Environment in Burundi Essay

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In the early 1990s, the Republic of Burundi experienced the assassination of its first democratically elected president after only 100 days in office. The ethnic conflict between the Hutu majority (85 percent) and the Tutsi minority (14 percent) that followed the assassination lasted for almost 12 years and led to the deaths of 200,000 Burundians. Hundreds of thousands more fled to other areas in Burundi and to neighboring countries, chiefly Tanzania. In 2003, international groups engineered a peace agreement; and in 2005, the Hutu elected a new president. However, rebel groups continue to threaten political and economic stability.

With a per capita income of only $600, Burundi is the sixth poorest country in the world. Nearly 70 percent of the population lives in extreme poverty. Income is unevenly distributed, with the richest 10 percent of the population holding almost a third of all resources and the poorest 10 percent sharing 1.8 percent of income. Burundi’s largely undeveloped natural resources include nickel, uranium, rare earth oxides, peat, cobalt, copper, platinum, vanadium, hydropower, niobium, tantalum, gold, tin, tungsten, kaolin, and limestone. More than 35 percent of Burundi is arable, and 93.6 percent of the workforce is engaged in subsistence agriculture. Together, tea and coffee exports furnish 90 percent of Burundi’s foreign exchange revenues. Depressed prices on these markets in recent years have led to declining revenue and efforts at increasingly intensive cultivation.

Burundi, which is situated at the crest of the Nile-Congo watershed in central Africa, shares borders with the Democratic Republic of the Congo, Rwanda, and Tanzania. The climate of Burundi is equatorial, and altitudes vary from 772 meters at Lake Tanganyika along the western border to 2,670 meters at Heha in west central Burundi. The mostly moderate temperatures vary according to altitude. Around 150 centimeters of rain falls on Burundi during the wet seasons that occur between February and May and between September and November. Most of Burundi’s terrain is hilly and mountainous, with interspersing plains and a plateau in the east. Burundi experiences both flooding and drought, and landslides are common.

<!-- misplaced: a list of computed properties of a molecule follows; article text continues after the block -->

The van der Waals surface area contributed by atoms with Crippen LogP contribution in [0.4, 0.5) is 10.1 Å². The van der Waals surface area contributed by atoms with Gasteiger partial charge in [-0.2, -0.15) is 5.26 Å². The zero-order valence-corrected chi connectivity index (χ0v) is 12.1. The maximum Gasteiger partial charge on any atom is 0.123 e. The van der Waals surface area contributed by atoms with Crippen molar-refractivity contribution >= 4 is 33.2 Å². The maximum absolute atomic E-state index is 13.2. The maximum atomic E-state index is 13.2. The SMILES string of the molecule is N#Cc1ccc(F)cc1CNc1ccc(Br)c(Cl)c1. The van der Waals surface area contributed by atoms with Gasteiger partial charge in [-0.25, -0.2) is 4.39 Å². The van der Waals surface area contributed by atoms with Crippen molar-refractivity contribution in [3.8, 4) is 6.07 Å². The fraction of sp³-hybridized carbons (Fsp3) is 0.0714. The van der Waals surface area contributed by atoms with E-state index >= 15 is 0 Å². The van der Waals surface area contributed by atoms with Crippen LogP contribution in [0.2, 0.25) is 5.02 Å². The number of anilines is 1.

With one out of every 10 adults in Burundi living with HIV/AIDS, the country is experiencing a major health crisis. Some 25,000 individuals had died of this disease by 2003. Around 21 percent of Burundians lack sustained access to safe drinking water, and 64 percent lack access to improved sanitation. Consequently, the population faces a very high risk of contracting food and waterborne diseases such as bacterial diarrhea, hepatitis A, typhoid fever, and malaria, a vectorborne disease. High incidences of disease result in low life expectancy (50.81 years), population growth (3.7 percent), high infant mortality (63.13 deaths per 1,000 live births), and death rates (4.22/1,000). Burundian women bear an average of 6.8 children. Since only one of every two children attends school and only 45.2 percent of females and 58.8 percent of males are literate, it is extremely difficult to disseminate essential information on health and the environment.

Crippled Environment

Soil erosion is accelerating in Burundi in response to overgrazing and the encroachment of agricultural development into marginal lands. The loss of large areas of forest for fuel use has produced an annual deforestation rate of 9 percent. Because of declining rainfall and the destruction of forests, water catchments, and ecosystems, northeastern Burundi, where many refuges fled during the civil war, is experiencing major food shortages. This destruction motivated by attempts to survive has spread to the Murehe Nature Reserve, depleting the bamboo and aquatic grasses and threatening biodiversity. Of 107 endemic mammal species, six are threatened, as are seven of 145 bird species. While laws have been enacted to prevent illegal hunting and poaching, they are rarely enforced.

In 2006, scientists at Yale University ranked Burundi 108 of 132 countries in environmental performance, slightly above the comparable geographic and income groups. The lowest scores were received in the areas of environmental health, biodiversity and habitat, and production of natural resources. The Ministry for Land, Environment, and Tourism is responsible for implementing environmental laws in Burundi, which focus on sustainable development and eradicating poverty. The Burundi government participates in the following international environmental agreements: Biodiversity, Climate Change, Kyoto Protocol, Desertification, Endangered Species, Hazardous Wastes, and Ozone Layer Protection. The Law of the Sea agreement has been signed but was never ratified.


  1. Timothy Doyle, Environmental Movements in Minority and Majority Worlds: A Global Perspective (Rutgers University Press, 2005);
  2. Kevin Hillstrom and Laurie Collier Hillstrom, Africa and the Middle East: A Continental Overview of Environmental Issues (ABC-CLIO, 2003);
  3. Valentine Udoh James, Africa’s Ecology: Sustaining the Biological and Environmental Diversity of a Continent (McFarland, 1993).

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